There is an unspoken but real pressure upon pastors to be creative in corporate worship. Standing before our people, we often feel a burden to captivate attention by saying something interesting or new. This expectation to be novel often translates into a persistent fear of being boring. Who among us hasn’t felt the need to say something really profound when introducing the Lord’s Supper?
This emphasis on creativity has led to a suspicion of ritual. I use the term ritual here in the ordinary sense as that which is done routinely in a set manner. A ritual in worship can be anything that is performed regularly in a certain way. What skeptics of ritual often overlook is that even worship services that are believed to be free or spontaneous inevitably become ritualized. Even when we believe we are being creative in worship, we are in fact tending toward ritual. We are creatures of habit, and if it is up to us to say something creative at all times, we will inevitably start saying the same things. Our creative and interesting words will eventually become ritual, even if it’s ritual that comes out of our personal theology or spirituality.
There is another kind of ritual, however, that emerges out of the collective wisdom of the church throughout the ages. Examples include practices like reading psalms as a call to worship, passing the peace of Christ, reciting the creeds, saying the Lord’s Prayer, administering the sacraments with the words set forth in ancient liturgies, and pronouncing benedictions that come directly out of Scripture. There are many reasons why these practices or rituals of the church should be employed, but there are three reasons that are often overlooked.
Ritual provides stability. We live in a rapidly changing world that creates a sense of insecurity in the hearts of most people sitting in our pews. Moreover, many people in our services are dealing with unsettling changes in their personal lives, such as illness, the death of loved ones, or the loss of employment. That they can come to worship and find some stability in what happens there is deeply reassuring. For example, think of the comfort one might find in repeating the enduring truths of the Apostles’ Creed. Although we might feel that everything around us is shifting, these truths of the creed are lasting and secure. Rituals like the creed provide stability, and that stability points people to the unchangeable character of God.
This is not to say that the church should be a community that is immune to innovation and change. Innovation and change are needed in order to advance the church’s mission. But as Tod Bolsinger has recently pointed out in Canoeing the Mountains, before a pastor can lead a church in innovation and change, he or she must first be very clear on what will never change. Ritual in worship gives a much-needed sense of security as the church adapts creatively to fulfill its mission in the world.
Ritual instills humility. As a pastor, there is something self-emptying about leading a congregation in ritual. This is especially true in the high moments of worship, like administering the sacraments. The church as a whole has come to express the meaning of these moments better than we can as individuals. For example, whose words could match the beauty and depth found in the lines from the ritual of the Lord’s Supper: “Pour out your Holy Spirit on us and on these your gifts. Make them by the power of your Spirit to be for us the body and blood of Christ, that we may be for the world the body of Christ, redeemed by his blood”? Or who could call people to worship better than the psalmist, who says, “O come, let us worship and bow down, let us kneel before the Lord our Maker” (95:6)? Or who could communicate the reality of Christ’s divinity more poetically than the Nicene Creed: “God from God, Light from Light, true God from true God”?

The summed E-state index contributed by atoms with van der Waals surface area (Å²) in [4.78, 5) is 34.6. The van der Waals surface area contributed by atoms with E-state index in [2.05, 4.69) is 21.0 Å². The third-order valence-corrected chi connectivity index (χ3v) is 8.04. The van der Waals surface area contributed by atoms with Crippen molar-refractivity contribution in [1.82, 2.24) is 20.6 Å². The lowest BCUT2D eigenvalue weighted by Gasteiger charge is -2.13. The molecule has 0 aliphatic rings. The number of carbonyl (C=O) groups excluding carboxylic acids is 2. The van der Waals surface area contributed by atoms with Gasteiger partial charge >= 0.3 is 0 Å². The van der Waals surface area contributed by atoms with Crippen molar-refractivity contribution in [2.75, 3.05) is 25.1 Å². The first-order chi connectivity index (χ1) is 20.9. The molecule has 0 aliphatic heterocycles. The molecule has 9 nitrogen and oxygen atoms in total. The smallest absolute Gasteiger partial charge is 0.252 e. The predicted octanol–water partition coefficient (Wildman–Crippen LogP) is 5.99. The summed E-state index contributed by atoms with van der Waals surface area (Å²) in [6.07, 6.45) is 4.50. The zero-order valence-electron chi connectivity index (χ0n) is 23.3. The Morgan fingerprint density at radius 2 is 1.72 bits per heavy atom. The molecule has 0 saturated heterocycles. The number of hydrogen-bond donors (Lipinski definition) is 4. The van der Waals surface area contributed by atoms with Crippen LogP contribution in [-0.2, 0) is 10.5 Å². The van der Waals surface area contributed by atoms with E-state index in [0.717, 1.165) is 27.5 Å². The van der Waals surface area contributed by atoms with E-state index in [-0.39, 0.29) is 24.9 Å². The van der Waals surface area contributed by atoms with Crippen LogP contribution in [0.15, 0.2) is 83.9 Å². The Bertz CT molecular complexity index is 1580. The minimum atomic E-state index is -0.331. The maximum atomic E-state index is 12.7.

By relying on the ancient words of the church, rather than trying to come up with a new way to speak of old truths, we acknowledge that worship is not about us but is instead about God and his saving action. Ritual saves us from the cult of personality. Ritual reminds us that long before we came and long after we are gone, God has been and will be at work in the worship of his people.
Ritual forms people. Learning theorists have long understood the importance of repetition in the process of acquiring knowledge. Sadly, however, repetition is often viewed negatively in the context of worship. Yet the reiteration of certain words and phrases in worship gradually forms our thinking about God and the Christian life. For instance, the weekly repetition of “Peace of Christ” or “Peace be with you” in the ritual of passing the peace is forming a certain perception about who God is: namely, God is a God of peace (Rom. 15:33). The phrase also shapes a particular understanding of what the Christian life entails: namely, peacemaking (Matt. 5:9).
There are certain truths that are so significant that they are worth repeating—over and over again. This repetition—by the slow and invisible work of the Holy Spirit—shapes our minds to think rightly about God and what it means to be his people in the world. The church’s ritual has enormous power to root people theologically and ethically.
In a culture oriented toward entertainment and novelty, making use of the church’s ritual will at times feel unnatural and out of date. Yet it will ultimately prove deeply beneficial, not only to us as leaders but also to the people we shepherd in worship. Ritual is a gift that we would do well to embrace joyfully and use faithfully.